Local efforts rise to combat the surge of anti-Asian American hate crimes

March 22, 2021


Photo Courtesy of Jason Leung via Unsplash

As attacks against Asian Americans have surged during the pandemic, many community gatherings and marches in D.C have been organized to combat these incidents.

Anti-Asian hate crimes have risen by nearly 150 percent amid the COVID-19 pandemic. Attacks against Asian Americans is not the only thing surging; discrimination and xenophobia have also skyrocketed in the past year. However, along with the influx of racist attacks, local efforts like organizing community gatherings and marches in D.C to combat these incidents are growing as well.

Whilst most incidents have occured in major U.S. cities, two Asian American business owners in Montgomery County were targets in February.

The first robbery happened in Wheaton. The victim had her purse stolen from three armed men. A month later, someone had stolen her silver SUV, most likely using the car keys from her stolen purse earlier. In the second incident, a woman was driving home when she was rear-ended by a vehicle. When one suspect pointed a handgun at her, the other went into her car and stole $200. The suspects fled the scene in a silver SUV.

According to investigators, the two separate incidents are connected. Montgomery County police believe the incidents are not racially-motivated, but nonetheless, there has been an unsettling pattern of Asian-owned businesses being attacked since the beginning of COVID-19. Police are advising everyone to be careful and wary of their surroundings, especially Asian American elders.

In Howard County, six businesses were attacked by burglars, four of which were Asian American owned restaurants. These violent robberies have Maryland’s Asian-American community fearful everyday. Although many are not victims of severe hate crimes, almost all have experienced subtle discrimination, racism, and microaggressions due to the pandemic. Some have been called slurs like “Kung Flu” while others were harassed in grocery stores, being yelled at to go back to their country.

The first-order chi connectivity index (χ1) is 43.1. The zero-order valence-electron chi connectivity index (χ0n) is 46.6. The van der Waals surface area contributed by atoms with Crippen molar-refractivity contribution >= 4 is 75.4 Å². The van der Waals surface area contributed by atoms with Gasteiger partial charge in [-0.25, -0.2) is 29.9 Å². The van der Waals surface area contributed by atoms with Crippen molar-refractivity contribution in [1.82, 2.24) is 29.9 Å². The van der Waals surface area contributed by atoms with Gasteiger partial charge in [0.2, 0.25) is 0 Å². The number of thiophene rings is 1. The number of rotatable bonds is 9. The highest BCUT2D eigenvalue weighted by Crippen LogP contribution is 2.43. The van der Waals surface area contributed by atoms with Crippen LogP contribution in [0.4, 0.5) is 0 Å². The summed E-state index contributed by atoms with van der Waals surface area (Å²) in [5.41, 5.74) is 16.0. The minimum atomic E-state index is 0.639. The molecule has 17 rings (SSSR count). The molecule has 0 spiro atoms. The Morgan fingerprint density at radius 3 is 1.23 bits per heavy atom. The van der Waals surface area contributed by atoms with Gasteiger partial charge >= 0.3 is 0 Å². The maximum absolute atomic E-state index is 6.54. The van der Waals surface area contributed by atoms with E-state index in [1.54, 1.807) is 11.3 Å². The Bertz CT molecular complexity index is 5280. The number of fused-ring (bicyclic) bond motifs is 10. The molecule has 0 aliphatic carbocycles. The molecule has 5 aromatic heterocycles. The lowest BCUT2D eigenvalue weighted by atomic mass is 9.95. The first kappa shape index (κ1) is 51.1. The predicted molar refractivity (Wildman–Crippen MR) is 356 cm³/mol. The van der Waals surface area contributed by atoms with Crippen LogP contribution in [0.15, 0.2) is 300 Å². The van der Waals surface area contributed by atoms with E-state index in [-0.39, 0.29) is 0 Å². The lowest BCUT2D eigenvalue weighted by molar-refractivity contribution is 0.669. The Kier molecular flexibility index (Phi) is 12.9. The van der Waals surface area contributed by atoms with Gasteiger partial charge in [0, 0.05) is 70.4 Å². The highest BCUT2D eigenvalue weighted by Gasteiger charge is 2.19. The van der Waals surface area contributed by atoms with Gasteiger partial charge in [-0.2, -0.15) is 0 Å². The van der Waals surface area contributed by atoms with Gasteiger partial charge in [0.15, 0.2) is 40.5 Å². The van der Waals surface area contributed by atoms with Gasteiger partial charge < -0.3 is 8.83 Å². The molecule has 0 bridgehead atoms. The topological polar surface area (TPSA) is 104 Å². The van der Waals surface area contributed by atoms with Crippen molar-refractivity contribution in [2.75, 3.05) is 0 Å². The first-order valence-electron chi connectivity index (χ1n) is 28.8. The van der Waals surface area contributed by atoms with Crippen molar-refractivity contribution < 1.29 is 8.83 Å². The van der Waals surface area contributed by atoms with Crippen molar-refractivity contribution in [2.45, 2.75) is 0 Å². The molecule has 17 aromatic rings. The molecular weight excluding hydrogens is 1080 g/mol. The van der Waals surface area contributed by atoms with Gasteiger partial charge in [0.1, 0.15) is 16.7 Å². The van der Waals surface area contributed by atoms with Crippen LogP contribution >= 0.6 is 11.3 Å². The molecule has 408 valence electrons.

Countless words can be used to aptly describe my feelings towards the recent exponential rise in anti-Asian hate crimes: scared, confused, disappointed in humanity,” Chinese teacher Mrs. Poo said. “I wish to tell the young generation of Asian Americans: you are Americans. This is your home too. Speak up and speak out against racism and hate. Raise your concerns and make your voices heard!”

Recently, the Atlanta spa shootings on March 16 have sparked more discussion about these issues. According to the New York Times, eight people were killed at three different massage businesses in Atlanta and the nearby Cherokee County, six of which were women of Asian descent. Assertions from police that the shooter was not racially motivated was met with great disdain.

In light of this event and numerous other cases of anti-Asian American hate crimes, some in the community have begun rallying and participating in activism. From reposting important issues on their Instagram story to attending protests, students are finding ways to combat racism. Lawmakers addressed hundreds of demonstrators on March 20, demanding justice for the eight people shot dead.

The Victims’ Rights Foundation (VRF), a nonprofit volunteer group based in Montgomery County, launched the Stop Asian Hate Campaign at the beginning of March after the Twitter hashtags  “Stop Asian Hate” and “Stop AAPI Hate” rose to prominence. The campaign aims to assist Asian American victims of violence and hate crimes in speaking up for themselves, and has a goal of raising $25,000 to help fund reward money for catching suspects and pay for any medical bills and funeral services if needed.

There have not been as many major attacks in Montgomery County against Asian Americans compared to locations such as New York City, Oakland, and Atlanta. “I’ve only seen one instance on social media, where a group of girls in our area created a TikTok account with some racist words,” freshman Sophia Fang said.

Despite this, VRF member Jay Guan feels there is still a great need for advocacy. “The recent uptick in hate crimes against Asian Americans, coupled with its increasingly violent nature, prompted me to seek avenues to fight back,” Guan said. “We cannot normalize racism and hate speech in our everyday and political discourse. It is up to us, up to all of us, to make racism unacceptable again.”


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